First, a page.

As always it was something that started on social media and then morphed onto the traditional news platforms as seems to be the latest trajectory of news these days.
We might think that Black Land First leader Andile Mngxitama is a straw man, a failed EFT-looter and a Gupta-bot to boot, but that doesn’t make his utterances, captured on video at a rally last Saturday and then posted for posterity on twitter any the less loathsome.
It doesn’t make his race hate exhortations – which are not too removed from Everyone’s Favourite Fascists – any the less dangerous. Racism cuts both ways, it’s ugly and it’s appalling and two wrongs certainly don’t make a right. We saw that in Rwanda, when the Hutus turned on the previously privileged Tutsis.
Last month was the 80th anniversary of Kristallnacht in Germany, the start of what would ultimately become the ‘final solution’ to rid Germany, and Europe, of its Jewish citizens. No one needs reminding of what happened in either Rwanda or Germany, but the truth is that we have forgotten the conditioning that took place beforehand. We forget the institutionalisation of racism, the targeting of journalists and the immediate and brutal bullying of any potential dissent.
You don’t have to look too far to see the similarities between then and now. We don’t need laws to combat this; ask Penny Sparrow, Vicki Momberg, Adam Catzavelos, Kessie Nair or even Mabel Jansen, we just need the ones we have implemented without fear or favour. Mnxgitama should be jailed, but he won’t be because there’s a belief that runs through too many of us that white privilege is so entrenched that any reaction to exhortations to “slit the throat of white privilege” (Malema) or threats “For every black person, we will kill five white people, their wives, their children, their pets,” is just a typical frightened white over-reaction to colourful figures of speech.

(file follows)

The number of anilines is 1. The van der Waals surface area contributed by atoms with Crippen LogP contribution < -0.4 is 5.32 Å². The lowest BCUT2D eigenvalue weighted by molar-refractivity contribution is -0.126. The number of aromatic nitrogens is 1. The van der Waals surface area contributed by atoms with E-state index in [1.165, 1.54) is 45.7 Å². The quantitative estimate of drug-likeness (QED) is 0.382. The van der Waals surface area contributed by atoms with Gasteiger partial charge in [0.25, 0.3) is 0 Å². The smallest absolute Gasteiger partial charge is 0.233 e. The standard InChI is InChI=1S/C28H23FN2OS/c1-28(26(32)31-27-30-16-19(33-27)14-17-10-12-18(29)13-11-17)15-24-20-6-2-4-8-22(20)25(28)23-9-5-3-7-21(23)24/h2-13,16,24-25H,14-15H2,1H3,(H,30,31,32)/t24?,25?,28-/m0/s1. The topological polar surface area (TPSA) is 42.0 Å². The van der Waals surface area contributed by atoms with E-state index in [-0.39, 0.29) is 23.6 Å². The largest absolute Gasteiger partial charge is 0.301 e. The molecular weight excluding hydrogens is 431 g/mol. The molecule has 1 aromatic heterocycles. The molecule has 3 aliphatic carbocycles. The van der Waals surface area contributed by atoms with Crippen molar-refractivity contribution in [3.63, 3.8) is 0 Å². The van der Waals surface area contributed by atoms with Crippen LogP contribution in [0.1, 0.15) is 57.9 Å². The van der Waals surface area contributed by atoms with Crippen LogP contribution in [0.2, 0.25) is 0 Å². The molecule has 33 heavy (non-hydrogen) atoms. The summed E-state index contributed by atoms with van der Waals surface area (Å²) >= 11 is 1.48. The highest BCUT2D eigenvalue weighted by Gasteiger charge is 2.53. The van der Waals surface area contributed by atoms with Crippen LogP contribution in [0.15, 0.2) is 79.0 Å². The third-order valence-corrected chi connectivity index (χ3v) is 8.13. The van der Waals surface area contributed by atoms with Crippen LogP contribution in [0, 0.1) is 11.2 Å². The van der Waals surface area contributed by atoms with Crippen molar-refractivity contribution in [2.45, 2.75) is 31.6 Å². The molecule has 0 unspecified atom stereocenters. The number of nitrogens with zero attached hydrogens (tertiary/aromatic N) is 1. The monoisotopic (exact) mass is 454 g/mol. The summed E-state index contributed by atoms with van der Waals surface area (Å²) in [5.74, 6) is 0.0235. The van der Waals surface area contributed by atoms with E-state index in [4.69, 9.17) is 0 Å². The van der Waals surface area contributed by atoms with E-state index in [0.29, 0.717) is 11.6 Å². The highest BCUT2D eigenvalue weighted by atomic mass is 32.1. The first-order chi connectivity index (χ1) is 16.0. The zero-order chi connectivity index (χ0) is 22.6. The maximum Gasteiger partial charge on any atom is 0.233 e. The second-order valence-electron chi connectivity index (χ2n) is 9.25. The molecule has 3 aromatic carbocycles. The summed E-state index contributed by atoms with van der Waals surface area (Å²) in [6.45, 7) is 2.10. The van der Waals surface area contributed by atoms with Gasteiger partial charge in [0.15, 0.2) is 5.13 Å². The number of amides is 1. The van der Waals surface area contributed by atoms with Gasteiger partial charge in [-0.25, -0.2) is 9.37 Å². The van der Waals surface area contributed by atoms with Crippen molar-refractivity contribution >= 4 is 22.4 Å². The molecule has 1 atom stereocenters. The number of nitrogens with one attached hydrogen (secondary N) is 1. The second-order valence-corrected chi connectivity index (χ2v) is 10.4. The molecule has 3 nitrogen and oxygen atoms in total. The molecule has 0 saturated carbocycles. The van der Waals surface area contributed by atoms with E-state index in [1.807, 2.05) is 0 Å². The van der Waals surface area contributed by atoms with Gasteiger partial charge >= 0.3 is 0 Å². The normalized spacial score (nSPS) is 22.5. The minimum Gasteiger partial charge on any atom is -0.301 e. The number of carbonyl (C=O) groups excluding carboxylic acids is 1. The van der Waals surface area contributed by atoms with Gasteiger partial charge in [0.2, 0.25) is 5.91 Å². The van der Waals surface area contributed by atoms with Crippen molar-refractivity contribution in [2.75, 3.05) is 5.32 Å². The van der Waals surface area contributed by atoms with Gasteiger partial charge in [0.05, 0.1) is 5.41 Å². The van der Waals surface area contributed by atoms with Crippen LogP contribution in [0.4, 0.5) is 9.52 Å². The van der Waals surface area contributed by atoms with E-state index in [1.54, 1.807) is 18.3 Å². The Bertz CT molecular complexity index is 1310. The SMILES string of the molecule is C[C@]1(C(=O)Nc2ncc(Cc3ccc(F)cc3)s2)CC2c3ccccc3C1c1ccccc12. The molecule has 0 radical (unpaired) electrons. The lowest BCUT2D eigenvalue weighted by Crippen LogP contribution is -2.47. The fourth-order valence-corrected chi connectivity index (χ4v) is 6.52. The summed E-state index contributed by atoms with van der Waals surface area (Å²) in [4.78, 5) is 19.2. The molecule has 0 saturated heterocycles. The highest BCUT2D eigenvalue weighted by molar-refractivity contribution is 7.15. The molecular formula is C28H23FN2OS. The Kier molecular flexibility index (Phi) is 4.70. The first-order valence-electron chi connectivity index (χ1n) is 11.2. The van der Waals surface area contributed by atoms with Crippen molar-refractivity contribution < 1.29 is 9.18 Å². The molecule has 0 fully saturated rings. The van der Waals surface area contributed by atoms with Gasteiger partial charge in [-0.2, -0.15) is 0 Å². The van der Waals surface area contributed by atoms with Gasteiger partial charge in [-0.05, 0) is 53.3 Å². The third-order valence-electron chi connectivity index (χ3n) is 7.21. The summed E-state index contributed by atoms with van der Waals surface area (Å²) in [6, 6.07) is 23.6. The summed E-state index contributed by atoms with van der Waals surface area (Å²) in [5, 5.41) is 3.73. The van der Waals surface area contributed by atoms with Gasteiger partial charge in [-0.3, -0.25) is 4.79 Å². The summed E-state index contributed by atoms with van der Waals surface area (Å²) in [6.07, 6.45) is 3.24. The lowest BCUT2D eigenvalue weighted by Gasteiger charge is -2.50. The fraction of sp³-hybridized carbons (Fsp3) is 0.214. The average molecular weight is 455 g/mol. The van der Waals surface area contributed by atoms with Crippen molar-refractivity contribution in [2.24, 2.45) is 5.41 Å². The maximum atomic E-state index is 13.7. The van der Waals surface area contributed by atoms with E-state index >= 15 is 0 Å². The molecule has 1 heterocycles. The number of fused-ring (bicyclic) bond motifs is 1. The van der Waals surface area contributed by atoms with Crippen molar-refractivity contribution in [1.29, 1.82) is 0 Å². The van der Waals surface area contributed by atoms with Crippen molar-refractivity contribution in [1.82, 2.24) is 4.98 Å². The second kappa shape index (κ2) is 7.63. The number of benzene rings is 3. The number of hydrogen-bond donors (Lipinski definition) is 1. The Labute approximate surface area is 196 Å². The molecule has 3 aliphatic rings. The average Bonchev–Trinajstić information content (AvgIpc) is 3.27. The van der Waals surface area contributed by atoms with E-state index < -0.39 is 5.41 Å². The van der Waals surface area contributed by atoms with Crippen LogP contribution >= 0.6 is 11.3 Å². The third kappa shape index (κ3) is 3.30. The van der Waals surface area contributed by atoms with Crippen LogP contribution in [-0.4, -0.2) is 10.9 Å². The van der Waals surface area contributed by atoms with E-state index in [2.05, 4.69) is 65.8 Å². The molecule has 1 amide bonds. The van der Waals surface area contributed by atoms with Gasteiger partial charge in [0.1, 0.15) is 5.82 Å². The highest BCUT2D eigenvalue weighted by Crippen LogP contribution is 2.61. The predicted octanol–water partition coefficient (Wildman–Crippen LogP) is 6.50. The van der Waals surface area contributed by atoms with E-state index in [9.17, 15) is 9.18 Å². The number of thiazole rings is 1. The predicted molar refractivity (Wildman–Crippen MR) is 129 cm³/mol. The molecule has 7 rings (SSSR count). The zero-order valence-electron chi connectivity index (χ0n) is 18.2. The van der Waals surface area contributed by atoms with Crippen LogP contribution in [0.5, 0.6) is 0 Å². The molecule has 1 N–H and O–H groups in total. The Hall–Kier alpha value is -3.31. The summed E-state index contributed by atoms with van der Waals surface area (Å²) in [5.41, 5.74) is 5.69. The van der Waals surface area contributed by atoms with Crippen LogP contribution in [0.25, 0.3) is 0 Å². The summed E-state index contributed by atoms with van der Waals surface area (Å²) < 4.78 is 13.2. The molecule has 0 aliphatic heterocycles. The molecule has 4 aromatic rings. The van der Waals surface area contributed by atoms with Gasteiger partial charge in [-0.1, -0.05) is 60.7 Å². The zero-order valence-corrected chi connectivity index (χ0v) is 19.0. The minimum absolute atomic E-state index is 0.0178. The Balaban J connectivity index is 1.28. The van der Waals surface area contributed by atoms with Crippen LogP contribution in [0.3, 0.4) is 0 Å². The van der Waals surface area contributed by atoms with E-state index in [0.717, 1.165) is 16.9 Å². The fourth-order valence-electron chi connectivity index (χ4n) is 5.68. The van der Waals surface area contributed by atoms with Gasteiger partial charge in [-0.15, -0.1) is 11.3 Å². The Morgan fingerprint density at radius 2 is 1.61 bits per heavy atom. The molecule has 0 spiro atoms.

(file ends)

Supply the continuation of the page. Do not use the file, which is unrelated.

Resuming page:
It’s started in earnest. Mngxitama, say his many defenders, was speaking about self defence in the wake of Johann Rupert’s interview the week before. It’s ludicrous, or it would be anywhere else, but not here, not now.
But this being South Africa, for every awful moment there’s something that makes us just want to jump with joy – weep even – for the privilege of being South African.
Karen Zoid got 56 musicians together from all over South Africa to record The Crossing, a hauntingly beautiful song Johnny Clegg wrote in 1993 about Dudu Ndlovu his Juluka drummer and fellow dancer assassinated in the KZN killing fields, that is a wonderful reflection on the beauty and joy of life – and its fragility.
It’s about the journey to get beyond the dark place.
The music video that went viral is amazing. Watch it. It’s not just a tribute to a South African legend fighting the biggest battle of his life, pancreatic cancer, but it’s also about helping kids, especially the poor and underprivileged, to live their best lives. They won’t be growing up to kill anyone. They’ll be too busy living.
Maybe the Click Foundation can give Mngxitama the app to use in jail.
Originally published on the 15th of December 2018 in the Saturday Star